Can humans move things with their minds?

Can computers learn how to do this? Or, can machines learn to learn how to think and act like people?
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It turns out that humans do have some control over how they perceive and interpret reality. In an ideal world, all objects in the world would behave in ways that made sense to the human. But in reality, human behaviors are subject to random, adaptive forces from the world around us. Most of the time, we don’t even recognize ourselves in other people or objects. When we see another human being, we might not be conscious of it, or we may not be conscious of what they’re thinking or experiencing. We’re, essentially, seeing something through someone else’s eyes — so it’s hard to know what to make of our observations.

One experiment with people helped confirm the idea that human behavior is subject to selection:

In a recent study, two psychologists, James Jost and Kevin Harrington, asked college undergraduates to view three different scenes. In the first scene, a man is sitting on a sofa in a dark room. To him, the scene looks normal. When the two are confronted together, though, the man becomes aware of the man next to him. After he does, however, the sight becomes very unsettling. In the second scene — the room where the man actually has dinner with a woman — it’s the exact opposite: The woman sits on a couch in the same room, the man sitting beside her. At first it seems that the two have no relation — neither knows who the other is. But after a while, the man becomes aware of her and starts to act differently. He has trouble focusing on the woman in front of him, and when asked how he felt after watching her, he begins to fidget. Then the experimenter enters the room and the man looks away in horror. The experiments show that people do have control over what they see. This ability seems to emerge in the face of a very strong, adaptive force.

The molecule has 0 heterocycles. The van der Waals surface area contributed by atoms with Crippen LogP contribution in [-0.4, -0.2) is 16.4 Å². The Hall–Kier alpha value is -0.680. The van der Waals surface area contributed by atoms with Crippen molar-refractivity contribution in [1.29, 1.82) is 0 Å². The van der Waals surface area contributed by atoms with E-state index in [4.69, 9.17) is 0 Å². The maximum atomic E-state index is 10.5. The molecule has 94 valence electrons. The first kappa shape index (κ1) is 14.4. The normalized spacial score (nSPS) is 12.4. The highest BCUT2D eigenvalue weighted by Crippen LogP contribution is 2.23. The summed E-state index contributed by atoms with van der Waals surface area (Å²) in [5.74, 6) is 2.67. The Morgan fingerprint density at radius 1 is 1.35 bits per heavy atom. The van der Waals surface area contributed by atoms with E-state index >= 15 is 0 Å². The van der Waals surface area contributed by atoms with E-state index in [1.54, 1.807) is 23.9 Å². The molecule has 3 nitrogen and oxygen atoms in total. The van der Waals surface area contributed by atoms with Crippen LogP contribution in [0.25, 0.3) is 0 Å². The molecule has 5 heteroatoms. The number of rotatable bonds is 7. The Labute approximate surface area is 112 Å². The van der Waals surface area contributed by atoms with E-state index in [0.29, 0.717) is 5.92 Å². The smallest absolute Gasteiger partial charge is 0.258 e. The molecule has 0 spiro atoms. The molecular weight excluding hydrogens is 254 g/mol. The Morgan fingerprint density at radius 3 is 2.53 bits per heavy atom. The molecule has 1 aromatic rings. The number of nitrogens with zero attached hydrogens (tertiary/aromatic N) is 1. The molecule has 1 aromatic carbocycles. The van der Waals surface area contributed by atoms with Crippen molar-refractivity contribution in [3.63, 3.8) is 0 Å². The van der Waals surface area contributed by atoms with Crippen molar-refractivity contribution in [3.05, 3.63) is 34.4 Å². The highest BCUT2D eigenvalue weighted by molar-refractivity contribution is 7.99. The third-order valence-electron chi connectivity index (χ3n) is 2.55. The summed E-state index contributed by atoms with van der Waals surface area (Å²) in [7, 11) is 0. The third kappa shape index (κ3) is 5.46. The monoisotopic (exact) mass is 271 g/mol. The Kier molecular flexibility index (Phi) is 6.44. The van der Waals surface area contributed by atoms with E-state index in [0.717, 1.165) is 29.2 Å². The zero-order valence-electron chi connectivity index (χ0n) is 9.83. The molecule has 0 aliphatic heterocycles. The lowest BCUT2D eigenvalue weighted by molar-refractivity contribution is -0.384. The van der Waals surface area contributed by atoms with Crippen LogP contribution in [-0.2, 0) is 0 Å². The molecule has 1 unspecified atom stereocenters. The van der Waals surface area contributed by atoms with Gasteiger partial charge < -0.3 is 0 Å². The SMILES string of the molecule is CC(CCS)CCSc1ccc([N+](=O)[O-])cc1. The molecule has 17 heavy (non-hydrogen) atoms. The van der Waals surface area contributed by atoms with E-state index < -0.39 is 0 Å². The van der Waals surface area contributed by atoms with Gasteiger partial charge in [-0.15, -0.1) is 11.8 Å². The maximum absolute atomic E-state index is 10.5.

The study also suggests that human behavior isn’t always random and adaptive:

In the current study, the two psychologists gave the people the same scene and asked them to rate it. They then went back to the scene and asked the same people to rate it, and they noticed that the ratings were more consistent in that the one-minute ratings were more consistent with the actual scene than the 15-minute or 40-minute ratings.

This study adds weight to a theory that seems particularly powerful in the age of big data and